4. Trade in fakes and e-commerce: Focus on the EU

This chapter presents a deep-dive view of the online trade in counterfeit goods based on EU data. Seizure data provided by the enforcement authorities in the EU indicates if a seizure referred to a good that was ordered online. Such information permits carrying out a detailed assessment of types of fake products ordered on-line, specific transport modes abused and the provenance economies of these goods to the EU.

Some seizures registered by custom offices of the EU Member States contain information that they were related to online sales of goods. The link with online sale of goods is determined by custom officers on a case by case basis, considering documentation accompanying the shipped goods.

In practice there is wide heterogeneity between EU Member States as regards provision of this information. Whereas in some countries the majority of the detentions are associated with online sale, in other countries no single seizure has been associated with online sales of goods in the entire period of 2017-2019. To reduce the impact of this heterogeneity on the analysis, data from countries which do not report any detentions related to online sales or where the share of detentions related to online sales is lower than 5% have been eliminated from further analysis.

As could be seen on Figure 4.1 the detentions related to online sales constitute majority of all the seizure observations registered between 2017 and 2019.

However, as shown on Figure 4.2, value of counterfeit goods, not related to online sales is still much higher than value of seized counterfeit goods, for which the link with internet sale could be established.

As could be expected, there is a large difference in the modes of transport being used to ship counterfeit products purchased online and products not related with online sale.

Mail/post transport mode dominates in terms of number of detention cases, irrespective whether the sale of counterfeit goods has been performed online. In the case of online sales however, mail is associated with over 90% of detentions. All other modes of transport play by far less important role in the online sale of counterfeit goods than in case of shipment of counterfeit goods not related to online sale. Air transport is the second most important transport mode associated with online sale of counterfeit goods. Its share in detentions of goods related to online sales amounts to 6.6%. Share of all other transport modes in total number of detentions related to online sales is slightly higher than 2%.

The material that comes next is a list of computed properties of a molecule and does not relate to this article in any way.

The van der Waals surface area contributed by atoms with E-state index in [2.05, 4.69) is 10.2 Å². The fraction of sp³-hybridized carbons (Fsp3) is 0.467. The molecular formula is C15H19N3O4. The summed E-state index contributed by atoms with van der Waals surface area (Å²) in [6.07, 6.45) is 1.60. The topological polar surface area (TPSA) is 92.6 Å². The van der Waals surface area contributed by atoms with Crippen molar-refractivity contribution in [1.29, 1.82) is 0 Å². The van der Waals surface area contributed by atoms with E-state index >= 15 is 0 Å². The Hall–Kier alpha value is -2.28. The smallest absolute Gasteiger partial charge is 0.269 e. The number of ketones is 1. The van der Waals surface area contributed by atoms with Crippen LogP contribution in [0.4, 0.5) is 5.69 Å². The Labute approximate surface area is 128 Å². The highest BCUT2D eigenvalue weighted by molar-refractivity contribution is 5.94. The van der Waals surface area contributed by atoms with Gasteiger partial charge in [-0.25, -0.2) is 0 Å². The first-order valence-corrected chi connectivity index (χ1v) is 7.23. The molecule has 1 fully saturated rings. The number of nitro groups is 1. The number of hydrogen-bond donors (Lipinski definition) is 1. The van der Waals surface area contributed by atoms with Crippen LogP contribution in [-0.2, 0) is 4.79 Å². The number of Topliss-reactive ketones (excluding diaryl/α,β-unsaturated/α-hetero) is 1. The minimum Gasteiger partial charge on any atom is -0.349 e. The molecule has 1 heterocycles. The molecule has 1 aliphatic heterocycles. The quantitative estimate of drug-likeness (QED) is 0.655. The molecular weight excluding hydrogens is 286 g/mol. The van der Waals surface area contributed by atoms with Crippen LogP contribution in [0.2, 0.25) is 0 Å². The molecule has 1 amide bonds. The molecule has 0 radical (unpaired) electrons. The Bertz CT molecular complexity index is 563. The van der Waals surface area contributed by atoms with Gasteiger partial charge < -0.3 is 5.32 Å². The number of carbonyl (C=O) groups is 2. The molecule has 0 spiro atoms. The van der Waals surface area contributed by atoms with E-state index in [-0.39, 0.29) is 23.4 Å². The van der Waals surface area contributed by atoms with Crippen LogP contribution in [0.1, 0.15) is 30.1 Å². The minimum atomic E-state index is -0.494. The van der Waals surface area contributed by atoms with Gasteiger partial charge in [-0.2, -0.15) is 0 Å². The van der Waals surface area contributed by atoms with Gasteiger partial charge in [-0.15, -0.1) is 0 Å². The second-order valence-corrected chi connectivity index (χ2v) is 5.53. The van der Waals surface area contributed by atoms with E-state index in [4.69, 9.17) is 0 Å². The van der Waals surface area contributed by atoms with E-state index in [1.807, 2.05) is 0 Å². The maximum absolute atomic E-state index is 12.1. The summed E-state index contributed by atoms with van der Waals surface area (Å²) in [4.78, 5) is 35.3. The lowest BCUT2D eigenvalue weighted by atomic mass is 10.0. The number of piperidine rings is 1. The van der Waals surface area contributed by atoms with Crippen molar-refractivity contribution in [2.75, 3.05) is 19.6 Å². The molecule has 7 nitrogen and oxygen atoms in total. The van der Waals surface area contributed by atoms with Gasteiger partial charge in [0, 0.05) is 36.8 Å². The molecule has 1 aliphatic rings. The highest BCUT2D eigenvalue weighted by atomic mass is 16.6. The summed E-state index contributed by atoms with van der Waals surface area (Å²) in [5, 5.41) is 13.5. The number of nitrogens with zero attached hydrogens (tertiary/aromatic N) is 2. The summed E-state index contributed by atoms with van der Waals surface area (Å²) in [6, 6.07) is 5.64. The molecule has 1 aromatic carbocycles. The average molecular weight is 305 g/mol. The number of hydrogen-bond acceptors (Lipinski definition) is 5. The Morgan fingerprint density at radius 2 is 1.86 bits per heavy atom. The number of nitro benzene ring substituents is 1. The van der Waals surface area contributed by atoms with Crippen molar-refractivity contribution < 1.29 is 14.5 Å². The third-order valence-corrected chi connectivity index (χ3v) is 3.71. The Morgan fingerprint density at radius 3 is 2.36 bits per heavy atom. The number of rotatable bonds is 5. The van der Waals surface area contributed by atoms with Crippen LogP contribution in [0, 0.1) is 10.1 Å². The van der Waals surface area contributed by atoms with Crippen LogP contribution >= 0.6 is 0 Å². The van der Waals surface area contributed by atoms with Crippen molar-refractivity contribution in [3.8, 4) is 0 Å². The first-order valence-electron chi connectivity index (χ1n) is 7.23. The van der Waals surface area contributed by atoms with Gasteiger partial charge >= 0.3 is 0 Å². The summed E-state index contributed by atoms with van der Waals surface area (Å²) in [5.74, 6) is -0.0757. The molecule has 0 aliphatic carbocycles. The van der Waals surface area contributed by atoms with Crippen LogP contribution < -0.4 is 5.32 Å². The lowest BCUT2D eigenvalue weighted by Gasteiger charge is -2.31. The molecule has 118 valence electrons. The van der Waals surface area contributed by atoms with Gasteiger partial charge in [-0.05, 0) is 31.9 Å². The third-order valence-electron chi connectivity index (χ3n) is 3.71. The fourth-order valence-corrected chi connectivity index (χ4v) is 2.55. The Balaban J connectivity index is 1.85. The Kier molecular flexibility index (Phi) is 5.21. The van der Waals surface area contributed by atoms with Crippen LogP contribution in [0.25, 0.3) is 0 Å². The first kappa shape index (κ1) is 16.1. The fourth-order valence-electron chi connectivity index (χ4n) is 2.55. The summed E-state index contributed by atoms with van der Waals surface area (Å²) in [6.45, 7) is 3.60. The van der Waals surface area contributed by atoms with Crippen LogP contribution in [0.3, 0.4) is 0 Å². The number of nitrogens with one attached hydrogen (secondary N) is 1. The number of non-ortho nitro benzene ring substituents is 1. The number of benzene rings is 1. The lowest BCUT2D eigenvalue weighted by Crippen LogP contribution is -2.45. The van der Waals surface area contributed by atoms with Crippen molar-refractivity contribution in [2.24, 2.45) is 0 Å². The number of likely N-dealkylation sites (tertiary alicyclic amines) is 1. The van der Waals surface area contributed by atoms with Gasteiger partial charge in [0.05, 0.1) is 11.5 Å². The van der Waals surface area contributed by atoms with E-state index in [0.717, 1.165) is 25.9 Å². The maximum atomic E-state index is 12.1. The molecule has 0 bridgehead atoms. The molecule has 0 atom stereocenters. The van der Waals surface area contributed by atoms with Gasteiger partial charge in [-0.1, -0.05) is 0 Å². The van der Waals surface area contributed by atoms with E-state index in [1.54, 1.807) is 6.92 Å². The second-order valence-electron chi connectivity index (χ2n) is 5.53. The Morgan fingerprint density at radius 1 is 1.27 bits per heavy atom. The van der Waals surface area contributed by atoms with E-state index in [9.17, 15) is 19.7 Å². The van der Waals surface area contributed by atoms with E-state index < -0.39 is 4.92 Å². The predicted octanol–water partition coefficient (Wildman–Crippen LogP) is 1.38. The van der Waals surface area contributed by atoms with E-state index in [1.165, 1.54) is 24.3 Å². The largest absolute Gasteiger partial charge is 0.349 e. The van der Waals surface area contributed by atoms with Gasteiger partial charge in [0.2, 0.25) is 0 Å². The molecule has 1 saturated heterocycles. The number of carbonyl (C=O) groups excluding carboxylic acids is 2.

As seen in Figure 4.4 mail/post is the only transport mode of counterfeit goods where the number of detentions related with online sale is higher than the number of cases not related to online sale. The share of seizures identified as related to online sales by custom officers is as high as 72%. In the case of any other transport mode, the share of cases related with online sale is much lower and does not exceed 30%, with the share as low as 1.5% in case of maritime transport.

Statistics on the transport modes and value of the counterfeit goods shown in Figure 4.5 suggest similar dominant role of mail in transnational shipment of counterfeit goods purchased online. Unlike in cases of seizure not related to online sales of counterfeit goods, where the maritime transport plays a dominant role, in case of online sales, over 80% of value of seized goods is related to transport by mail. Comparison of Figure 4.3 and Figure 4.5 shows that air transport and, in particular, express courier shipments’ shares in total value of seized goods related to online sales are bigger than their respective shares in total number of detentions. It may indicate that counterfeit items of higher value purchased online outside of the EU tend to be shipped more frequently by air and express courier in comparison to less expensive counterfeit goods, which tend to be shipped by post.